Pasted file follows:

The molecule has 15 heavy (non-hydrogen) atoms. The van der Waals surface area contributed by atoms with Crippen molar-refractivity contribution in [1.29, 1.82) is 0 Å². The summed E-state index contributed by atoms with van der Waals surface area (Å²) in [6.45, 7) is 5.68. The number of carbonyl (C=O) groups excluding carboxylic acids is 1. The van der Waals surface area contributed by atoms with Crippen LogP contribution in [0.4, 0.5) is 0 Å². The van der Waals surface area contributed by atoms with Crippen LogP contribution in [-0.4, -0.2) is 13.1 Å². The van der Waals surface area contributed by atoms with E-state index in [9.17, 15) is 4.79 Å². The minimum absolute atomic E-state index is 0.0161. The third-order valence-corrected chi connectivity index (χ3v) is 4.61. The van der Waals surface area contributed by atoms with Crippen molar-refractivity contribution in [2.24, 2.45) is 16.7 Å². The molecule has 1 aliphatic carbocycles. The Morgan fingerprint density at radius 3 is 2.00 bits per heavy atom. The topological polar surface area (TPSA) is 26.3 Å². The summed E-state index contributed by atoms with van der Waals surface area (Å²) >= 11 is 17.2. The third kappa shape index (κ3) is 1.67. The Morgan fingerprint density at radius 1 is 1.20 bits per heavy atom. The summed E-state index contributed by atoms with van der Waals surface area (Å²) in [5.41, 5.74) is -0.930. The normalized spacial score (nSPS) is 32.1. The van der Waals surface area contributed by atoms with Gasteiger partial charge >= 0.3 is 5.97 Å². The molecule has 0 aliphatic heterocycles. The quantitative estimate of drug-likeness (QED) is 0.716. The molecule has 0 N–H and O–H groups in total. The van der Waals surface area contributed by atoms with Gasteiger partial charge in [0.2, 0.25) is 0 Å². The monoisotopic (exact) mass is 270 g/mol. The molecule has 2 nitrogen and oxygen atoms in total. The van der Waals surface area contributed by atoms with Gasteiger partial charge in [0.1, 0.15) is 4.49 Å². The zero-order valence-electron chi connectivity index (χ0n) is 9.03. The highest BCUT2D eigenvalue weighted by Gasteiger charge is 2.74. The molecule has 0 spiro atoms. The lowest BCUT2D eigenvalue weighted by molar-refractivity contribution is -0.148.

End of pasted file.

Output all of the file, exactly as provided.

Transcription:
The molecule has 15 heavy (non-hydrogen) atoms. The van der Waals surface area contributed by atoms with Crippen molar-refractivity contribution in [1.29, 1.82) is 0 Å². The summed E-state index contributed by atoms with van der Waals surface area (Å²) in [6.45, 7) is 5.68. The number of carbonyl (C=O) groups excluding carboxylic acids is 1. The van der Waals surface area contributed by atoms with Crippen LogP contribution in [0.4, 0.5) is 0 Å². The van der Waals surface area contributed by atoms with Crippen LogP contribution in [-0.4, -0.2) is 13.1 Å². The van der Waals surface area contributed by atoms with E-state index in [9.17, 15) is 4.79 Å². The minimum absolute atomic E-state index is 0.0161. The third-order valence-corrected chi connectivity index (χ3v) is 4.61. The van der Waals surface area contributed by atoms with Crippen molar-refractivity contribution in [2.24, 2.45) is 16.7 Å². The molecule has 1 aliphatic carbocycles. The Morgan fingerprint density at radius 3 is 2.00 bits per heavy atom. The topological polar surface area (TPSA) is 26.3 Å². The summed E-state index contributed by atoms with van der Waals surface area (Å²) >= 11 is 17.2. The third kappa shape index (κ3) is 1.67. The Morgan fingerprint density at radius 1 is 1.20 bits per heavy atom. The summed E-state index contributed by atoms with van der Waals surface area (Å²) in [5.41, 5.74) is -0.930. The normalized spacial score (nSPS) is 32.1. The van der Waals surface area contributed by atoms with Gasteiger partial charge >= 0.3 is 5.97 Å². The molecule has 0 aliphatic heterocycles. The quantitative estimate of drug-likeness (QED) is 0.716. The molecule has 0 N–H and O–H groups in total. The van der Waals surface area contributed by atoms with Gasteiger partial charge in [0.2, 0.25) is 0 Å². The monoisotopic (exact) mass is 270 g/mol. The molecule has 2 nitrogen and oxygen atoms in total. The van der Waals surface area contributed by atoms with Gasteiger partial charge in [0.1, 0.15) is 4.49 Å². The zero-order valence-electron chi connectivity index (χ0n) is 9.03. The highest BCUT2D eigenvalue weighted by Gasteiger charge is 2.74. The molecule has 0 spiro atoms. The lowest BCUT2D eigenvalue weighted by molar-refractivity contribution is -0.148.